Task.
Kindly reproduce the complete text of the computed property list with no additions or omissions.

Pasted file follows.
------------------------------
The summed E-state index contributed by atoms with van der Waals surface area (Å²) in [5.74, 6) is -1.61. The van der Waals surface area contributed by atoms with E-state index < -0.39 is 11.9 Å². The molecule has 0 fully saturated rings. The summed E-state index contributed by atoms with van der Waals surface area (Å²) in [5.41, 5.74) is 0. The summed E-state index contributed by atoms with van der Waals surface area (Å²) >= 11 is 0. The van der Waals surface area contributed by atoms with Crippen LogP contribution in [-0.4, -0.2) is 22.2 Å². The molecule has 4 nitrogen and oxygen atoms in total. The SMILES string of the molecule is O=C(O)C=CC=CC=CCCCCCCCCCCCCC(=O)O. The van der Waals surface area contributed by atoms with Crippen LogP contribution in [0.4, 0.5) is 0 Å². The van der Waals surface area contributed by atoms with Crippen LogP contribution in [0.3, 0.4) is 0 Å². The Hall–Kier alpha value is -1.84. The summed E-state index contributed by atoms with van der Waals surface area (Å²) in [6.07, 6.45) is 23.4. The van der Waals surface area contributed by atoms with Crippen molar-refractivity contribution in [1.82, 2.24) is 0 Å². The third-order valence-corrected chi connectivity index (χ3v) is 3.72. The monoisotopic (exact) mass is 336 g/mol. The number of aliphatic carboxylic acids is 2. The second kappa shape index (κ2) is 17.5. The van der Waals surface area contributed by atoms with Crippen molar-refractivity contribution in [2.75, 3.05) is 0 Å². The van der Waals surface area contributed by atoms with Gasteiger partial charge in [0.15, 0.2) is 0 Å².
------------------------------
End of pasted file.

The summed E-state index contributed by atoms with van der Waals surface area (Å²) in [5.74, 6) is -1.61. The van der Waals surface area contributed by atoms with E-state index < -0.39 is 11.9 Å². The molecule has 0 fully saturated rings. The summed E-state index contributed by atoms with van der Waals surface area (Å²) in [5.41, 5.74) is 0. The summed E-state index contributed by atoms with van der Waals surface area (Å²) >= 11 is 0. The van der Waals surface area contributed by atoms with Crippen LogP contribution in [-0.4, -0.2) is 22.2 Å². The molecule has 4 nitrogen and oxygen atoms in total. The SMILES string of the molecule is O=C(O)C=CC=CC=CCCCCCCCCCCCCC(=O)O. The van der Waals surface area contributed by atoms with Crippen LogP contribution in [0.4, 0.5) is 0 Å². The van der Waals surface area contributed by atoms with Crippen LogP contribution in [0.3, 0.4) is 0 Å². The Hall–Kier alpha value is -1.84. The summed E-state index contributed by atoms with van der Waals surface area (Å²) in [6.07, 6.45) is 23.4. The van der Waals surface area contributed by atoms with Crippen molar-refractivity contribution in [1.82, 2.24) is 0 Å². The third-order valence-corrected chi connectivity index (χ3v) is 3.72. The monoisotopic (exact) mass is 336 g/mol. The number of aliphatic carboxylic acids is 2. The second kappa shape index (κ2) is 17.5. The van der Waals surface area contributed by atoms with Crippen molar-refractivity contribution in [2.75, 3.05) is 0 Å². The van der Waals surface area contributed by atoms with Gasteiger partial charge in [0.15, 0.2) is 0 Å².